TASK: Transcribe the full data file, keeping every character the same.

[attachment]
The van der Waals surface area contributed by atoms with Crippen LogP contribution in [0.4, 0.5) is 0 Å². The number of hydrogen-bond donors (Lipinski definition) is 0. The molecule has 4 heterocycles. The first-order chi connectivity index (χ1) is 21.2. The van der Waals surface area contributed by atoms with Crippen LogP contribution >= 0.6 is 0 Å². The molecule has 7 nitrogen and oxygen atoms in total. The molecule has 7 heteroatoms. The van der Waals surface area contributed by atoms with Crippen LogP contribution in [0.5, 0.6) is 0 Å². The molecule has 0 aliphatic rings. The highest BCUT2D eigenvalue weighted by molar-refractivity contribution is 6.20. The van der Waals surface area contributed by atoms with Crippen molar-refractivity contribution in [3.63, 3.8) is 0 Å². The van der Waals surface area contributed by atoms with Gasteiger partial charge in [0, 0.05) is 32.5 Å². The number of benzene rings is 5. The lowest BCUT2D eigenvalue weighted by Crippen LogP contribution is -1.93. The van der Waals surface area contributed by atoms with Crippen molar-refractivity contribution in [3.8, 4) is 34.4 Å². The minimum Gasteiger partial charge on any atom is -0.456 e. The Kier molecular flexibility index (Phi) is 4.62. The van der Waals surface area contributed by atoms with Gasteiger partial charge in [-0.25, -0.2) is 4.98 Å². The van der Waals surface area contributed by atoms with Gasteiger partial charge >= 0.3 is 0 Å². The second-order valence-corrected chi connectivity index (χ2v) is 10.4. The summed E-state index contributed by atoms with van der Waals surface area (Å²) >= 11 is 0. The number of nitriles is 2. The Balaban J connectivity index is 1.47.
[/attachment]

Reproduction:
The van der Waals surface area contributed by atoms with Crippen LogP contribution in [0.4, 0.5) is 0 Å². The number of hydrogen-bond donors (Lipinski definition) is 0. The molecule has 4 heterocycles. The first-order chi connectivity index (χ1) is 21.2. The van der Waals surface area contributed by atoms with Crippen LogP contribution >= 0.6 is 0 Å². The molecule has 7 nitrogen and oxygen atoms in total. The molecule has 7 heteroatoms. The van der Waals surface area contributed by atoms with Crippen LogP contribution in [0.5, 0.6) is 0 Å². The molecule has 0 aliphatic rings. The highest BCUT2D eigenvalue weighted by molar-refractivity contribution is 6.20. The van der Waals surface area contributed by atoms with Crippen molar-refractivity contribution in [3.63, 3.8) is 0 Å². The van der Waals surface area contributed by atoms with Gasteiger partial charge in [0, 0.05) is 32.5 Å². The number of benzene rings is 5. The lowest BCUT2D eigenvalue weighted by Crippen LogP contribution is -1.93. The van der Waals surface area contributed by atoms with Crippen molar-refractivity contribution in [3.8, 4) is 34.4 Å². The minimum Gasteiger partial charge on any atom is -0.456 e. The Kier molecular flexibility index (Phi) is 4.62. The van der Waals surface area contributed by atoms with Gasteiger partial charge in [-0.25, -0.2) is 4.98 Å². The van der Waals surface area contributed by atoms with Gasteiger partial charge >= 0.3 is 0 Å². The second-order valence-corrected chi connectivity index (χ2v) is 10.4. The summed E-state index contributed by atoms with van der Waals surface area (Å²) >= 11 is 0. The number of nitriles is 2. The Balaban J connectivity index is 1.47.